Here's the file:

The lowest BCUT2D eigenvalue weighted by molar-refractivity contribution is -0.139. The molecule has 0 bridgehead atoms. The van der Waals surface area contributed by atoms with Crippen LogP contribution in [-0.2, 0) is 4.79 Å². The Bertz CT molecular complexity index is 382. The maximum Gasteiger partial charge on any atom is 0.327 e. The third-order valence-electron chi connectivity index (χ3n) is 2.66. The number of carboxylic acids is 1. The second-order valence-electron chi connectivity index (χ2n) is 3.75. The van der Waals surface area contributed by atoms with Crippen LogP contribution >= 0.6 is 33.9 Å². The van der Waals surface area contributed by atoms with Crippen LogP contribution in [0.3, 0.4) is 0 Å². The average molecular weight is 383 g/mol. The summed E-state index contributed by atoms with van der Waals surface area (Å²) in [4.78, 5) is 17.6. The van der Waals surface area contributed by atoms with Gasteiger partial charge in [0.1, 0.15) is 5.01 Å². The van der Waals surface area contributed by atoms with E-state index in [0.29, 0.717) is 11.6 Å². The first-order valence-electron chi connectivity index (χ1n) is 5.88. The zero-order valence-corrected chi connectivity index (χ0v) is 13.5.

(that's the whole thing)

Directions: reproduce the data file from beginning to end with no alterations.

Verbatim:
The lowest BCUT2D eigenvalue weighted by molar-refractivity contribution is -0.139. The molecule has 0 bridgehead atoms. The van der Waals surface area contributed by atoms with Crippen LogP contribution in [-0.2, 0) is 4.79 Å². The Bertz CT molecular complexity index is 382. The maximum Gasteiger partial charge on any atom is 0.327 e. The third-order valence-electron chi connectivity index (χ3n) is 2.66. The number of carboxylic acids is 1. The second-order valence-electron chi connectivity index (χ2n) is 3.75. The van der Waals surface area contributed by atoms with Crippen LogP contribution >= 0.6 is 33.9 Å². The van der Waals surface area contributed by atoms with Crippen LogP contribution in [0.3, 0.4) is 0 Å². The average molecular weight is 383 g/mol. The summed E-state index contributed by atoms with van der Waals surface area (Å²) in [4.78, 5) is 17.6. The van der Waals surface area contributed by atoms with Gasteiger partial charge in [0.1, 0.15) is 5.01 Å². The van der Waals surface area contributed by atoms with E-state index in [0.29, 0.717) is 11.6 Å². The first-order valence-electron chi connectivity index (χ1n) is 5.88. The zero-order valence-corrected chi connectivity index (χ0v) is 13.5.